Ann: Holmes is respectful of religion, if doubtful. He isn’t an atheist— more of an agnostic, non-practicing Anglican. He questions a lot. But he is very respectful of religious belief, and does not mock it, or those who hold to religious practice. He sees it more, I think, as a gift he does not have. And yet – he recognizes holiness when he sees it. While he and Watson questioning on occasion, both are models of genuine tolerance.

6a. So you’d say being Catholic helped you with writing this book?

A: Absolutely. It gave me a starting point—a perspective and a body of knowledge other people may not have. I still had to do research on the church of the time, of course. I began attending a diocesan-approved Mass in the Extraordinary Form (i.e. the Traditional Latin Mass) so I could learn about the Mass as Leo said it. I was eager to share the church as it truly was and is, as opposed to Dan Brown’s version of it.

6b. What other books do you have in the works?

A: I have written one more Holmes piece called The Watson Chronicles that is more about Watson’s life near the end of his partnership with Holmes. I’m editing that now. Then I hope to jump into a historical novel that tells the true story of a priest in 1840s southern Indiana who was falsely accused of assaulting a woman in a confessional. Hopefully I can tell you more about that another time. 🙂

7. What else is on your reading list, besides the complete Sherlock Holmes? Do you think it affects your writing in any way?

Ann: I have a “to read” stack a mile high. Other mysteries (of other periods), Pope Benedict’s Jesus of Nazareth, too many books to count. And all of these simply enrich my body of knowledge to make me a better writer. With the mysteries, it keeps me focused in the genre, as I hope to write other types of mysteries other than Holmes.

8. Some writers outline. Some writers make stories up as they go along. Some even get bored when they figure out who the killer is. How does your writing process work?

Ann: Mine is a little of both. I write out a very basic outline, knowing where I want to go, with some clues for the sleuth. Then as I write my characters fill in the gaps. I don’t get bored with my killers, I try to do my best to make them leave a trail for the sleuths to find and that can be fun.

8a. Who else has tried this sort of story before?

A: “Pastiche” writing, or writing Holmes stories in imitation of Conan Doyle’s style, has been done by many authors. Nicholas Meyer, Isaac Asimov and even Sir Arthur Conan Doyle’s own son Adrian have given it a try. There are literally thousands of these kinds of stories published. (Curious folks and find an exhaustive database of Holmes-related fiction here: http://www.michael-procter.com/holmes/_index.html.) Many of these are takes on “untold tales” and all three of these very church mysteries have been tackled by other authors independently. But no one has written all three of the church mysteries mentioned in the original stories and collected them together in one volume.

8b. What is most difficult in writing a period piece like this?

A: Avoiding anachronism is definitely a biggie, but I think the hardest part for this project was imitating Conan Doyle’s voice. While I am familiar Doyle’s language, so is everyone else who has ever read Sherlock Holmes. I knew I’d have fans scrutinizing the text for mistakes. With Leo, I was imitating his voice as translated into English, so there was bound to be some leeway. In the Doyle’s case, you have his music or you don’t, and the pastiche will sink or swim depending on how well you sell it. It was an intimidating prospect.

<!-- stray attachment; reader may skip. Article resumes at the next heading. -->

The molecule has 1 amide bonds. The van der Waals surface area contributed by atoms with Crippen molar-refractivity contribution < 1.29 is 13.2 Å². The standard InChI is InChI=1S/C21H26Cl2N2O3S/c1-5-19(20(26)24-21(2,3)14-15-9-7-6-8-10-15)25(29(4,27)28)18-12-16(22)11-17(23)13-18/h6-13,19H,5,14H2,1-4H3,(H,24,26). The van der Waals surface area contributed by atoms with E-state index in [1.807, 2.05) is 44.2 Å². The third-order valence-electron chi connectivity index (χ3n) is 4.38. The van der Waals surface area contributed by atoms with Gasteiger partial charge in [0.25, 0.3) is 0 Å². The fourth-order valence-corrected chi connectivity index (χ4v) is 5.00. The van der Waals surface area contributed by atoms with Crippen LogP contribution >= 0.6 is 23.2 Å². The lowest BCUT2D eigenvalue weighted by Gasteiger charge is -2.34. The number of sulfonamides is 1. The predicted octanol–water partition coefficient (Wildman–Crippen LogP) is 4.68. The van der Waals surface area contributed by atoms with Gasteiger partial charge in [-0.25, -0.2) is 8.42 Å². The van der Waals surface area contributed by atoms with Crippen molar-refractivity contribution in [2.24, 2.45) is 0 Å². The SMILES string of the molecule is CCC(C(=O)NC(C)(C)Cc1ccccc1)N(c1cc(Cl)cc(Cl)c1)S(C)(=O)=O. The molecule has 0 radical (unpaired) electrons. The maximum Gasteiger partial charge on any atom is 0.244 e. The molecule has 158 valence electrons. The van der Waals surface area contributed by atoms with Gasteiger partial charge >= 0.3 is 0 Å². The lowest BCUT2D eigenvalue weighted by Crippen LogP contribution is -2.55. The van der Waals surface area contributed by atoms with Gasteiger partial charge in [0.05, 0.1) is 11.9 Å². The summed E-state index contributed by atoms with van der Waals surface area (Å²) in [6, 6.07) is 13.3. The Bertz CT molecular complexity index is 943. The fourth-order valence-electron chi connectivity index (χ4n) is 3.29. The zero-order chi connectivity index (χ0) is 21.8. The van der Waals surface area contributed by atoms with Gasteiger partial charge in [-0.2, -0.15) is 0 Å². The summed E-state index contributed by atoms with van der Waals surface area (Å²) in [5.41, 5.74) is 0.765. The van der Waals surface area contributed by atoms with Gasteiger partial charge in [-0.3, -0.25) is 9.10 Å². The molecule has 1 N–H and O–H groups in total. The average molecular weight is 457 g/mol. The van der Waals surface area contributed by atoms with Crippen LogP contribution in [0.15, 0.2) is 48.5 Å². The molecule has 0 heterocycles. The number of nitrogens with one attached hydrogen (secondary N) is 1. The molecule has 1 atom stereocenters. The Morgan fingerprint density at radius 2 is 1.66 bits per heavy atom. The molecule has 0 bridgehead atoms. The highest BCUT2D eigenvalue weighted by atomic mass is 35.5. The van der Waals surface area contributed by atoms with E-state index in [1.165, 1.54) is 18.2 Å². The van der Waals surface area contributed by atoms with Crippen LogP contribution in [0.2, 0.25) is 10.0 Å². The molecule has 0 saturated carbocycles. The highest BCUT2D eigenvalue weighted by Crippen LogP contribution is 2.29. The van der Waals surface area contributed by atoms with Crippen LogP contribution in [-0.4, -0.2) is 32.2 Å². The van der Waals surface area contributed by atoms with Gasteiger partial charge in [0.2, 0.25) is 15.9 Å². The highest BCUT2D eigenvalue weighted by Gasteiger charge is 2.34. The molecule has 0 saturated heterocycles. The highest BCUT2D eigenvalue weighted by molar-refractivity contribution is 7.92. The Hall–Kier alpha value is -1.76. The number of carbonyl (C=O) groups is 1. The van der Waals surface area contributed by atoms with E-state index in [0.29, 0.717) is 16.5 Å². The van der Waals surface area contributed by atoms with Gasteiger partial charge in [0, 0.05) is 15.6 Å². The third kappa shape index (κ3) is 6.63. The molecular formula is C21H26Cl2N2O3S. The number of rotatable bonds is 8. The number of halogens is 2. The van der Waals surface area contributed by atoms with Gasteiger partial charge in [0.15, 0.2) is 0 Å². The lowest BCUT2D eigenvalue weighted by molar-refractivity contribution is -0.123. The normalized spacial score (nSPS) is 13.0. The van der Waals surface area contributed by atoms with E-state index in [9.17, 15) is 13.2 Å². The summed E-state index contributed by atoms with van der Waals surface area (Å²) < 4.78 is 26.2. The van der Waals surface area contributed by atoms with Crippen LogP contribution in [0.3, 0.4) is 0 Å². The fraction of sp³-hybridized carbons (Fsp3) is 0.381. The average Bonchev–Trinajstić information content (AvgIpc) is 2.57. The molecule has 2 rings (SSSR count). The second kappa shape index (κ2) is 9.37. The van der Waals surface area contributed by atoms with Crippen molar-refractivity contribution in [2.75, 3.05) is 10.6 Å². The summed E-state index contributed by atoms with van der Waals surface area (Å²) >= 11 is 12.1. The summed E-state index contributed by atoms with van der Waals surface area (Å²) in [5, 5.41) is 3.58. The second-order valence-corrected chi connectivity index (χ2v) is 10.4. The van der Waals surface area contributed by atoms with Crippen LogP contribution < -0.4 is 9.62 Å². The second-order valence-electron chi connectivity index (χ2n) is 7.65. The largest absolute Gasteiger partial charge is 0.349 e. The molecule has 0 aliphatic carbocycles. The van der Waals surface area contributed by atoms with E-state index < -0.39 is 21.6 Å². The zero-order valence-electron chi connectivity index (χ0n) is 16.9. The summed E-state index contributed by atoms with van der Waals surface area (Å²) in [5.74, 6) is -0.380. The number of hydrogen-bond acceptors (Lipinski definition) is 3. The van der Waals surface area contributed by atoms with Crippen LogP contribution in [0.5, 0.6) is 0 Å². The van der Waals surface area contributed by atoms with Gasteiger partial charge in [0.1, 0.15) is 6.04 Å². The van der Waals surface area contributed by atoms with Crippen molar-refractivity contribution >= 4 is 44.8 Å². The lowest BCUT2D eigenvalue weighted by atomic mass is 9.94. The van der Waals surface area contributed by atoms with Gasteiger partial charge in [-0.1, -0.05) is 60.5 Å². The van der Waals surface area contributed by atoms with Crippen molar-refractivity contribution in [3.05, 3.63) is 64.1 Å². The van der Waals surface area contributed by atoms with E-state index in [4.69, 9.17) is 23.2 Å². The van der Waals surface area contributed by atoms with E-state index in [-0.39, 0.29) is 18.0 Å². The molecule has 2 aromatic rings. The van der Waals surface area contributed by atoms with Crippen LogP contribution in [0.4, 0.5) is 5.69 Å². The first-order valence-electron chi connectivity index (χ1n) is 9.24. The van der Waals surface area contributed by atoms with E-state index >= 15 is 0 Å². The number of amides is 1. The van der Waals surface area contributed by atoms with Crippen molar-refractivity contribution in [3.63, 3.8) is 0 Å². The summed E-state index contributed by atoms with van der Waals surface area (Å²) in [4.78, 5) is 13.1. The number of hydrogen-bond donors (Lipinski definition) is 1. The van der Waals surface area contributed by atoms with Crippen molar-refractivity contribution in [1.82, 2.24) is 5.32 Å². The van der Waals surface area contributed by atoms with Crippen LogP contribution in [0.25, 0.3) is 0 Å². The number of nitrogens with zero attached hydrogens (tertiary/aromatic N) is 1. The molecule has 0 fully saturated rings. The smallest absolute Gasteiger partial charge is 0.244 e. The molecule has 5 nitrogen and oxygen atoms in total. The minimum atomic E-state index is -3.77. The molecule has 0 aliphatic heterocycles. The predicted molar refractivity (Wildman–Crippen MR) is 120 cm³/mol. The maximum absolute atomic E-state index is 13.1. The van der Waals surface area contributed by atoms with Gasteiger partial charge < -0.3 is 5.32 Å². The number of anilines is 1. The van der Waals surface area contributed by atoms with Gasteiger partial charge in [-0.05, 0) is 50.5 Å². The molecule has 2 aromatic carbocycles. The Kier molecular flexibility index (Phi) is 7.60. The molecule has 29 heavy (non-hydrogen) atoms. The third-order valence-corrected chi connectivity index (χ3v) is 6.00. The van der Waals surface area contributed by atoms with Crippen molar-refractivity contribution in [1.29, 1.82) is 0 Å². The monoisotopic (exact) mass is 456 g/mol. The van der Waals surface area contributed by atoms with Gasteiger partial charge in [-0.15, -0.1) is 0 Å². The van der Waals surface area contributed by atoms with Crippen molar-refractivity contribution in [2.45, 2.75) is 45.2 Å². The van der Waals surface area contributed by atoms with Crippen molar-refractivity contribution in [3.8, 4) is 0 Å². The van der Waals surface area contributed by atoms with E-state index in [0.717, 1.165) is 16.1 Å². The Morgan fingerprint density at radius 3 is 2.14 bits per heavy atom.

8c. And this book has illustrations?

It sure does! That was one of the neat thing we managed to do to give it the flavor of the original stories. When the Holmes tales were first published, they were all illustrated by wonderful artists, Sydney Paget in particular. And it is one thing I think most pastiches are missing. Rikki Niehaus did a fabulous job with her drawings. She even used the right pen and ink technique. Her version of Holmes is just as I imagine him and her Pope Leo is spot on. She’s very talented and I can’t wait to see more work from her.

9. What, if anything, surprised you while working on Murder at the Vatican?

Ann: That one’s characters can take over and lead the story. Holmes started finding clues that I didn’t intend. He even found a dead body I hadn’t anticipated! Seriously, people think I’m schizophrenic when I describe how my characters can lead a story line and bring things to my attention that I hadn’t considered. But I have to say: if my characters aren’t real to me, they won’t be real to the readers. And with writing this book, Holmes and Leo both felt really quite real to me (Leo especially because he was and is a real person).

10. Do you have any advice to blog readers who are thinking about writing their own novels?

Ann: Whatever it is—finish it. You’ll get so much from just putting that last word on paper that’ll keep you going for more and more stories. That feeling of accomplishment is worth all of the hard work. And then…when it is done…you can actually try to sell it. So, get it done!

11. Your bio on the novel’s webpage says that you are a trained soprano … should we expect a tenor to at least be a suspect in the novel?

Ann: Nope—just a bunch of Italians—and none of them are Puccini.

12. Last chance: What do you think is the one thing we should remember about Murder in the Vatican?

Ann: That it is meant to be fun and lift your heart for a short time. I had a blast writing it, and I hope you have a blast reading it. That was my primary goal in creating it.

Thanks for having me on your blog! It’s been great meeting you.

I would like to thank Madam Lewis for her time.  Murder in the Vatican can purchased through the publisher, wessexpress.com. It is also carried on ignatius.com and Amazon.  If readers have more questions, Ann can be reached by email via her web site: http://www.annmargaretlewis.com/

About Declan Finn

Declan Finn is the author of Honor at Stake, an urban fantasy novel, nominated for Best Horror in the first annual Dragon Awards. He has also written The Pius Trilogy, an attempt to take Dan Brown to the woodshed in his own medium -- soon to be republished by Silver Empire Press. Finn has also written "Codename: Winterborn," an SF espionage thriller, and it's follow-up, "Codename: Winterborn." And "It was Only on Stun!" and "Set To Kill" are murder mysteries at a science fiction convention.
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One Response to Interview with Ann Margaret Lewis on Murder in the Vatican

  1. Foxfier says:

    #6 is what has me looking for these– it’s HARD for modern authors to get a real agnostic, rather than antag-inostic,

    Like